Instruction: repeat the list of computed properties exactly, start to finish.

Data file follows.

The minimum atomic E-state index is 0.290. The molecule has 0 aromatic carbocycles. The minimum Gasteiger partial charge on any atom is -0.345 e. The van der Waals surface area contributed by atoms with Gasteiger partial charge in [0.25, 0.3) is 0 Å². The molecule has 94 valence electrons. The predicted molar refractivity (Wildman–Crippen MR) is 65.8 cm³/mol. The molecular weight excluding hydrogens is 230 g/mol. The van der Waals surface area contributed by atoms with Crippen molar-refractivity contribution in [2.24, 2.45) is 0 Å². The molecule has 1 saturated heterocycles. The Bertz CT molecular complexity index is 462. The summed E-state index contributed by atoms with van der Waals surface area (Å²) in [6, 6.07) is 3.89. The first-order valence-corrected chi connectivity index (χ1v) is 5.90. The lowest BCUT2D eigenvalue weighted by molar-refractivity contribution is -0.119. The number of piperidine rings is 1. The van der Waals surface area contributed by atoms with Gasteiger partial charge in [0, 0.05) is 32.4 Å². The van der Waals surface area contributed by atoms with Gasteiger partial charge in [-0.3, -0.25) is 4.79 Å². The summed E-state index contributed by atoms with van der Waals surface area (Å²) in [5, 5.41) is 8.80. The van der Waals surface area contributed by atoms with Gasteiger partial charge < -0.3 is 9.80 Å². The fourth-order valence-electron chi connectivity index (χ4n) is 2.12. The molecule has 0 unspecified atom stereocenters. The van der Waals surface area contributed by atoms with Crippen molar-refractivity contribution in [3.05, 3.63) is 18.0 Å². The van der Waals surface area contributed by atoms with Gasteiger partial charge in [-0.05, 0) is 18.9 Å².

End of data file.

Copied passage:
The minimum atomic E-state index is 0.290. The molecule has 0 aromatic carbocycles. The minimum Gasteiger partial charge on any atom is -0.345 e. The van der Waals surface area contributed by atoms with Gasteiger partial charge in [0.25, 0.3) is 0 Å². The molecule has 94 valence electrons. The predicted molar refractivity (Wildman–Crippen MR) is 65.8 cm³/mol. The molecular weight excluding hydrogens is 230 g/mol. The van der Waals surface area contributed by atoms with Crippen molar-refractivity contribution in [2.24, 2.45) is 0 Å². The molecule has 1 saturated heterocycles. The Bertz CT molecular complexity index is 462. The summed E-state index contributed by atoms with van der Waals surface area (Å²) in [6, 6.07) is 3.89. The first-order valence-corrected chi connectivity index (χ1v) is 5.90. The lowest BCUT2D eigenvalue weighted by molar-refractivity contribution is -0.119. The number of piperidine rings is 1. The van der Waals surface area contributed by atoms with Gasteiger partial charge in [0, 0.05) is 32.4 Å². The van der Waals surface area contributed by atoms with Gasteiger partial charge in [-0.3, -0.25) is 4.79 Å². The summed E-state index contributed by atoms with van der Waals surface area (Å²) in [5, 5.41) is 8.80. The van der Waals surface area contributed by atoms with Gasteiger partial charge < -0.3 is 9.80 Å². The fourth-order valence-electron chi connectivity index (χ4n) is 2.12. The molecule has 0 unspecified atom stereocenters. The van der Waals surface area contributed by atoms with Crippen molar-refractivity contribution in [3.05, 3.63) is 18.0 Å². The van der Waals surface area contributed by atoms with Gasteiger partial charge in [-0.05, 0) is 18.9 Å².